A Catholic Scottish jurist whose work De Regno et Regali potestate (1600) advocated the divine right of kings. Locke quotes and discusses Barclay in chapter XIX of the Second Treatise. Barclay garnered the approbation of the English King James I, but chose to reside in France instead of join James I’s court. Barclay’s last work, De Potestate Papae (1609), dealt with the impropriety of the pope exercising too much control over kings in earthly matters.
Sir Robert Filmer
An English political theorist whose work Patriarcha, or the Natural Rights of Kings posthumously published in 1680 was thoroughly critiqued and refuted by Locke in his First Treatise and again throughout the text of the Second Treatise. Filmer claimed God gave Adam dominion over all men; this is the basis for the divine right of kings and absolute monarchy as well as the dominion of a father over his family.
An English political philosopher whose work Leviathan (1651) established the basis of the social contract theory that Locke dealt with in his Second Treatise. Scholars dispute the degree to which Locke was explicitly responding to Hobbes in his own work (his name is never mentioned in the Two Treatises).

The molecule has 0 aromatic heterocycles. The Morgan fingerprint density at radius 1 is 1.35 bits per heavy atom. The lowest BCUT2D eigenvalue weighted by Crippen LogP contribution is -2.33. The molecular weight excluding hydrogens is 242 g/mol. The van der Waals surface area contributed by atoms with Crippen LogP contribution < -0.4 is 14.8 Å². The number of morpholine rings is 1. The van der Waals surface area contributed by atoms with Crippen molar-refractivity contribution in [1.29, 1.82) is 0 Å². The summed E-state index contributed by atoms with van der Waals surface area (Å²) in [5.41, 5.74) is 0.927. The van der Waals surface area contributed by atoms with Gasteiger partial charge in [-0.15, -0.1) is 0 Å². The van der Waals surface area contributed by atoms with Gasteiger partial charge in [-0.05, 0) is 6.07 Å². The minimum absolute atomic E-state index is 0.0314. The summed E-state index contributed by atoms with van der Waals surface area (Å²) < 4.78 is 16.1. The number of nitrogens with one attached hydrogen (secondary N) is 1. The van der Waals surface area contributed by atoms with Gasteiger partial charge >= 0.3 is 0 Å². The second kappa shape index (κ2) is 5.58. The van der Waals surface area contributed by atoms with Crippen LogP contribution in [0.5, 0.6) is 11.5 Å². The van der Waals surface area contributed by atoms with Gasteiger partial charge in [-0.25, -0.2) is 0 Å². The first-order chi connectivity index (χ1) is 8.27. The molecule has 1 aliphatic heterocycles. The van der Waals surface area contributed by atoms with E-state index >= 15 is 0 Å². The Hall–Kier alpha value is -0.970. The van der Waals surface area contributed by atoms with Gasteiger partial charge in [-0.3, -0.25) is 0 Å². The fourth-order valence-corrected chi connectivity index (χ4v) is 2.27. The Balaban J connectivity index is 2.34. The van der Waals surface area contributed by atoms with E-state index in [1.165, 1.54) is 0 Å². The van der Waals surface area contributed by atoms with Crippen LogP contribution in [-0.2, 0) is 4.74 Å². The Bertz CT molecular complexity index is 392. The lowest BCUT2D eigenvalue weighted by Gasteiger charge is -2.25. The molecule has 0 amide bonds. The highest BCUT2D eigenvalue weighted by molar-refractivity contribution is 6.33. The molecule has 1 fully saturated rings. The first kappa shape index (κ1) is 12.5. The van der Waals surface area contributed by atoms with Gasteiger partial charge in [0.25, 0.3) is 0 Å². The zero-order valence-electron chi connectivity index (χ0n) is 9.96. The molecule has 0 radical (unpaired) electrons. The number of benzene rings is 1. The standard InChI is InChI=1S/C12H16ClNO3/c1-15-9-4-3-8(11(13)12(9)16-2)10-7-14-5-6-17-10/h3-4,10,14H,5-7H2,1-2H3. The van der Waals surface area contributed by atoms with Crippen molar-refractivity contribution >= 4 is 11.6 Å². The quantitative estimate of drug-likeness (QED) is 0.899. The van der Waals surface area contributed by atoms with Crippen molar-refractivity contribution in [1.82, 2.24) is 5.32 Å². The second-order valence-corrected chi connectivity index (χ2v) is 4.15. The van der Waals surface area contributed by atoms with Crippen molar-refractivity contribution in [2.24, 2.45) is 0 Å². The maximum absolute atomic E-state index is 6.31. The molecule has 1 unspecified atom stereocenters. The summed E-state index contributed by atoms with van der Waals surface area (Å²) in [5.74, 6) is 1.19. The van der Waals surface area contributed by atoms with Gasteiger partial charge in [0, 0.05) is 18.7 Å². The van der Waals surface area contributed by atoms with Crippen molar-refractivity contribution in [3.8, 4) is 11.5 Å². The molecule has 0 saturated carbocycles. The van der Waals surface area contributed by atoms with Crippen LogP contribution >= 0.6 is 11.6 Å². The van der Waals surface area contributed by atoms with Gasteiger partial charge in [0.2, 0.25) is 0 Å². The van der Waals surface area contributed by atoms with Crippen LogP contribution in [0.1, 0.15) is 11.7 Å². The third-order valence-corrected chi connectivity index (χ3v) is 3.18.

An English Anglican priest and theologian who Locke quotes extensively in the Second Treatise. Hooker’s book Of the Lawes of Ecclesiastical Politie (1593) was profoundly influential for Locke; it dealt with the governance of the church as well as the need for reason and tradition when interpreting the Bible.
King James I
English monarch whose reign lasted from 1567-1625. James I was an example of an absolute monarch.
A biblical character in the Book of Judges. He led the Israelites against the Ammonites, who had taken the Israelites’ land. Locke uses Jephthah as an example multiple times throughout the Second Treatise of someone who was in a state of war with another and could only rely upon the judgment of God after all earthly appeals were ignored.
Second Treatise of Government Questions and Answers
The Question and Answer section for Second Treatise of Government is a great
resource to ask questions, find answers, and discuss the novel.
In Chapter 19, Locke discusses the ways in which government can be dissolved. The first is when the legislature is altered, for it is the will of society and the body in which all members are combined into one. The constitution’s creation of the...